New Test Gauges Creativity
October 30, 2013

New Test Provides Easy Gauge For Creativity

Lee Rannals for - Your Universe Online

Researchers have devised a new test that is able to measure a person’s creativity and get to the bottom of what it takes to create. The new technique sets the stage for scientists to determine how the brain comes up with unusually creative ideas. Scientists believe there is a lot of hard work going on in the brain even when it seems as though coming up with an idea is effortless.

“We want to understand what makes creativity tick, what the specific processes are in the brain,” said neuroscientist Jeremy Gray of Michigan State University, lead author of the paper published in the journal Behavior Research Methods. “Innovation doesn’t just come for free – nobody learns their ABCs in kindergarten and suddenly writes a great novel or poem, for example. People need to master their craft before they can start to be creative in interesting ways.”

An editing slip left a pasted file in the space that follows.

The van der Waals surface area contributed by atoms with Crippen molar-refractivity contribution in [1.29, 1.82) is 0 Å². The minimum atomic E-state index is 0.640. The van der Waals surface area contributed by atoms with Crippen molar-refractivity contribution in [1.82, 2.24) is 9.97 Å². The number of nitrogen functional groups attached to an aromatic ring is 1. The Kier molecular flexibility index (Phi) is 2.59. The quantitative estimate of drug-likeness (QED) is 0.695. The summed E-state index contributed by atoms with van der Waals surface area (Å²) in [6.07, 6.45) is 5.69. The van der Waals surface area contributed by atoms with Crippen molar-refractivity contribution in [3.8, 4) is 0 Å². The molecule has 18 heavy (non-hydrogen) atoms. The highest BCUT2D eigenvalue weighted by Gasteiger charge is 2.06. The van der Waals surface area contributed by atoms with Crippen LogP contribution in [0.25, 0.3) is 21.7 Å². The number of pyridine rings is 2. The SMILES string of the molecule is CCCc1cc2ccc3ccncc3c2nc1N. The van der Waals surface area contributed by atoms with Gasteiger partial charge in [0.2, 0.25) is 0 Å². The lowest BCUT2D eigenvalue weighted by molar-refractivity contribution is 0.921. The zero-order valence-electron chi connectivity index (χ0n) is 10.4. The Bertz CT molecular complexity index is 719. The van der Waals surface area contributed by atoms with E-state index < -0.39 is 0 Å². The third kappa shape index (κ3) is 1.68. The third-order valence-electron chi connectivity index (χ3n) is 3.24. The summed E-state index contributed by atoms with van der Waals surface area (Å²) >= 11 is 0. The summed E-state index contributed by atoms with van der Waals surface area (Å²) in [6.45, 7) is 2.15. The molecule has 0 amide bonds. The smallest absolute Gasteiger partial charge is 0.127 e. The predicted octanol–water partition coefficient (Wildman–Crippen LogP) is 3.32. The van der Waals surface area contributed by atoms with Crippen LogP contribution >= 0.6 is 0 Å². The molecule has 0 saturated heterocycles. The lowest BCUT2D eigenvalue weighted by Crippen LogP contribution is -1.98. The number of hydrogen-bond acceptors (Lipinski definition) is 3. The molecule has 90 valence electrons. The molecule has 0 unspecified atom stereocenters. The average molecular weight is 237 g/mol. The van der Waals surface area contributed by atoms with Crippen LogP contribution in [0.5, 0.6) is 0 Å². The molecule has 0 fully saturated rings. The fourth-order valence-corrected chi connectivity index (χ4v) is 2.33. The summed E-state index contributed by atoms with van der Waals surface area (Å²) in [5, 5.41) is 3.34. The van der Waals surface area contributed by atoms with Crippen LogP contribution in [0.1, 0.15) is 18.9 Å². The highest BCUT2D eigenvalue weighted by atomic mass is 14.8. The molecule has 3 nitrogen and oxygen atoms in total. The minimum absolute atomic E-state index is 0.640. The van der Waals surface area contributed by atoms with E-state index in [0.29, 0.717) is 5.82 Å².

Researchers showed 193 participants a series of nouns and instructed them to respond creatively with a verb. For example, people shown the noun “chair” could give the answer “stand” instead of “sit,” which was considered a more creative answer because someone could stand on a chair to change a lightbulb. The team would check that the answers were verbs and somehow related to the noun.

Participants were also measured for creativity using a series of more in-depth methods like story writing, drawing and other creative achievements. The team found those who gave creative answers in the noun-verb test were the most creative as measured by the more in-depth methods, suggesting this test could be successful by itself in measuring creativity.

To further the study, the scientists are having participants complete the non-verb test in an MRI while their brain activity is recorded. This test is more feasible in an MRI than writing stories or drawing pictures since the machine requires the individual to remain still.

“Ultimately, this work could allow us to create better educational and training programs to help people foster their creativity,” Gray said. He added the study could also be helpful in settings where selecting creative people is important, such as in a human resources office.